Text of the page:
Rather, how well each individual person's immune system responds depends on their lifestyle choices. In a simplified nutshell: Our white blood cells (the 'germ-killer' cells) are produced to target specific germs, and are produced in finite quantities. So if we expose ourselves to a wide variety of germs starting early on, our body remembers these germs and produces that particular mix of white blood cells. If we expose ourselves to a limited variety of germs, or expose ourselves to a lot of a particular germ, the proportion becomes skewed - and when unknown or less 'common' germs invade, our body lacks the natural immune response, and has difficulty fighting it because our immune memory is already 'blocked off' by the old bias. (Okay, it is a bit more complex than that, but you can read the article to find out how the immune system works.)

At the end of the day, life is an intricate balancing act, and the immune system is no exception. Balance means not just your diet, but also your exposure to germs, your physical activity, and every other aspect of health - and at the end, you'll see a better, healthier, and less prone person in your future path!

#Geist #Health

/via +Tiago Silveira​
Tiago Silveira's profile photoSophie Wrobel's profile photoShaker Cherukuri's profile photoIan Rumbles's profile photo
Yes, noticed that correlation with travel. Interestingly enough, it was my wife and I that picked up something this past November in the Philippines. Our kids were just fine!
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21C Platforms  - 
Narrative, Game Design, and Social Media

I was looking at the image on this page and thinking: this reflects a lot of what is going on in the Conversation Community. We have an interesting mix of various narratives, technology, mechanics (determined by the host platform Google+). Building on top of that, we have a set of dynamics created as we interact with the each other and the narrative through the platform, and on top of that the 'take-away' which each individual member of this community receives.

Sure, the analogy doesn't hold for all games, and hanging out here may not necessarily be a game... but it certainly is rewarding, motivating and quite entertaining. At the end of the day: All the world's a stage, and life is just a game!
John Kellden's profile photoMargaret Siemers's profile photoHARIDAS BADIYANI's profile photoFrank Gainsford's profile photo
A mingling of generational thinking over one word. Interesting.
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Game: Raven's Fruits
Dealing with negative emotions

So, my little kindergarten kids don't always know how to behave. Like every little kid, they have their times when they mess up each other's toys on purpose because they don't get their way, sulk and don't want to come to dinner, etc. So how should they deal with negative emotions?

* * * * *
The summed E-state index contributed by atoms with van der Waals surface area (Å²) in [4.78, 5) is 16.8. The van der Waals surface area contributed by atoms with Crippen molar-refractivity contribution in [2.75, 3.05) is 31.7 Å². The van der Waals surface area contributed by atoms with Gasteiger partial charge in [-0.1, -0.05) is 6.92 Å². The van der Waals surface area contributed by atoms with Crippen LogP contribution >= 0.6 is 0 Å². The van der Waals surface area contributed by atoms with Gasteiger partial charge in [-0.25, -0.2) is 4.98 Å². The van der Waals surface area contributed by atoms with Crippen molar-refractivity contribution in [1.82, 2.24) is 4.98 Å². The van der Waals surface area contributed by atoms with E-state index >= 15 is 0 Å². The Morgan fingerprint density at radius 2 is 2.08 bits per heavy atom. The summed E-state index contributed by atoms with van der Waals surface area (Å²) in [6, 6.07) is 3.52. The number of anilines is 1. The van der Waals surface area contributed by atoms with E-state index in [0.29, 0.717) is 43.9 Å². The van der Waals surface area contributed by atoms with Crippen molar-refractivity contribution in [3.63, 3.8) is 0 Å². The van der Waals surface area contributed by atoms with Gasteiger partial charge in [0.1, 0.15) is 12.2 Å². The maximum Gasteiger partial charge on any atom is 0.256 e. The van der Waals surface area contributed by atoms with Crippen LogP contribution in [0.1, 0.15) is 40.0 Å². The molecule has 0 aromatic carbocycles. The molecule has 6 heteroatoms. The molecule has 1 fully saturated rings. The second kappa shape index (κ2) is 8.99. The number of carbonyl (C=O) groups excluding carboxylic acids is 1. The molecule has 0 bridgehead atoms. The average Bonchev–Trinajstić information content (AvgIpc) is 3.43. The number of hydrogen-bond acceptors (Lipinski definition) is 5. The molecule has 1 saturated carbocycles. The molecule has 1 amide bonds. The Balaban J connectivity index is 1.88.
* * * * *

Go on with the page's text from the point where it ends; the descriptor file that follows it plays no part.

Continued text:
Make logic take over before emotions take over
The amygdala is one of the emotional centers of your brain. When you are upset, it triggers you to react before you think – resulting in tamper tantrums, highs and lows, and getting upset. Mark Goulston proposes a ten-step process to recognizing this pattern and reacting to it before the negative emotions take over:
1. Trigger awareness – Pause immediately when something upsets you.
2. Physical awareness – Think of where and how intensely you are feeling it.
3. Emotional awareness – Think of an emotion word that applies to what you are feeling.
4. Impulse awareness – Think of what it makes you want to do.
5. Consequence awareness – Think of what will happen if you do that.
6. Taking it too personal awareness – Think of whether you may be taking things too personally.
7. Reality check awareness – Think of whether there may be an alternate explanation for what happened.
8. Solution awareness – Think of a different solution than your impulse.
9. Benefit awareness – Think of the benefits of following the alternate solution.
10. Special person awareness – If you can’t talk yourself out of reacting, imagine someone who deeply cares about you and what they would say if you did that.

Preparation: You will need a game board, some game markers (rabbit, dog, bear, and porcupine), a die, a pile of fruit cards (apples, oranges, cherries pears), and a spinner.

The game takes you through steps 1-4.

The spinner simplifies steps 5-10  into three sections:
Consequence: What will happen if you do that?
Solution: Is there a better alternative reaction? What makes that reaction better?
Reality check: Could there be another reason for what happened? Are you taking it too personally?

How it works
Setup: Each player gets 10 fruits and picks one game marker. The game markers are placed on GO. The youngest player goes first.